The Trust at #UnusualGlasgow Part 1

By John Peto

Last week the Building Change Trust went on a study visit to Glasgow to learn more about social innovation at the Unusual Suspects Festival. Here’s what Trust Director John Peto thought about it all….

Social Innovation is such a hot topic in the Voluntary, Community and Social Enterprise Sector that the opportunity to catch up with some of the latest developments and key thought developments in the field at the Unusual Suspects Festival was too good to pass up.

The festival, organised by the Social Innovation Exchange, seeks to bring together interested parties, activists and theorists in the world of social innovation and get them to share work and ideas and see what that might catalyse.

A key part of the thinking behind it is to get those practitioners who are ‘doing’ social innovation but don’t necessarily identify themselves a social innovators, into a space where they might see a wider context for their work and areas where collaboration and sharing with others can add real value.

That this year’s festival was in Glasgow and focused strongly upon Social Innovation in Scotland only served to add to the appeal. Scotland has clear parallels with NI  (devolved Govt, smallish population, well developed Community Sector etc), and Social Innovation can often appear to be very metropolitan in its focus, so the move out of London meant that the omens were set fair for an interesting event.

And it was indeed interesting, a diverse range of sessions looking at Education, Digital Social Innovation, Criminal Justice, Food, Design, Social Care and Wellbeing (amongst others) ensured that there was something of use to  pretty much anyone here.

Scattering the events across a series of quirky venues in the City only served to heighten the sense of Social Innovation as a broad church – with participants getting a real sense of Glasgow as well as the subject matter at hand.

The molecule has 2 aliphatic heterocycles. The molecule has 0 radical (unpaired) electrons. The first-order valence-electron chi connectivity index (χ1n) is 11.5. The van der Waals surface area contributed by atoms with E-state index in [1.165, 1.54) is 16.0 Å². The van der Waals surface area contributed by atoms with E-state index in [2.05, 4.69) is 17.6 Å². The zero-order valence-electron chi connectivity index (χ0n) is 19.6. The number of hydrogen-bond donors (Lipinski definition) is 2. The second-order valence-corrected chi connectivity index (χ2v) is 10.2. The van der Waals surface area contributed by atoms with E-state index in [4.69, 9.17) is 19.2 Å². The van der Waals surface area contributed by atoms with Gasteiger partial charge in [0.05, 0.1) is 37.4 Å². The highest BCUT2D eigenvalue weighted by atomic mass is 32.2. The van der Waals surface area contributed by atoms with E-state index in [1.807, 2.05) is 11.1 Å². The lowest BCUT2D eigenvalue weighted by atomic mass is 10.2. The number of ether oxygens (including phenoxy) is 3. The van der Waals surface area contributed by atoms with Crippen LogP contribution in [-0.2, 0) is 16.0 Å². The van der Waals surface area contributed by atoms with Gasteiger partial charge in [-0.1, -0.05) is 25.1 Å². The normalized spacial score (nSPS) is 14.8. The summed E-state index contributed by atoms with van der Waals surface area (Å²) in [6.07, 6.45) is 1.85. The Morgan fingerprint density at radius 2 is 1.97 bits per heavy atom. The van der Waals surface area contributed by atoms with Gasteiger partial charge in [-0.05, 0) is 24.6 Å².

Where things seemed less clear as the festival went on was exactly what the role of Social Innovation was in all of this. The projects showcased were, to my eyes at least, largely traditional Third Sector/Community/NGO type interventions where people and organisations had organized to fill a gap in Formal provision.

Excellent projects, well delivered but it wasn’t clear to me where the Social Innovation theorists or the increasing amounts of jargon that surround the concepts really fitted in or added anything.

The best practice that I saw was around well organized projects with clear objectives and clear roles for partners that were well communicated and delivered by committed individuals and organisations.

Of course, there’s lots to learn from this and the festival was really valuable at that level alone, and perhaps the true value of Social Innovation is at the creative level – to connect things previously unconnected and unleash the potential of that.

In that case, the Unusual Suspects succeeded but it was clear, and very welcome to me, that the action around Social Innovation is often much easier to relate to than the words.

Over the course of two days  a series of genuinely interesting projects, partnerships and programmes were examined, dissected and discussed and there was much to be learned from activity on the ground. As hoped, there are very strong linkages between work here in NI and in Scotland and some great exemplar projects in STEM Education, Urban Farming, Community Health, Tech for Good and Prisoner Education, to name but a few. It was enlightening, and somewhat reassuring, to see the areas of shared learning between us and them and connections were made that will lead to real action and sharing between us.

This blog first appeared on the Building Change Trust’s website.

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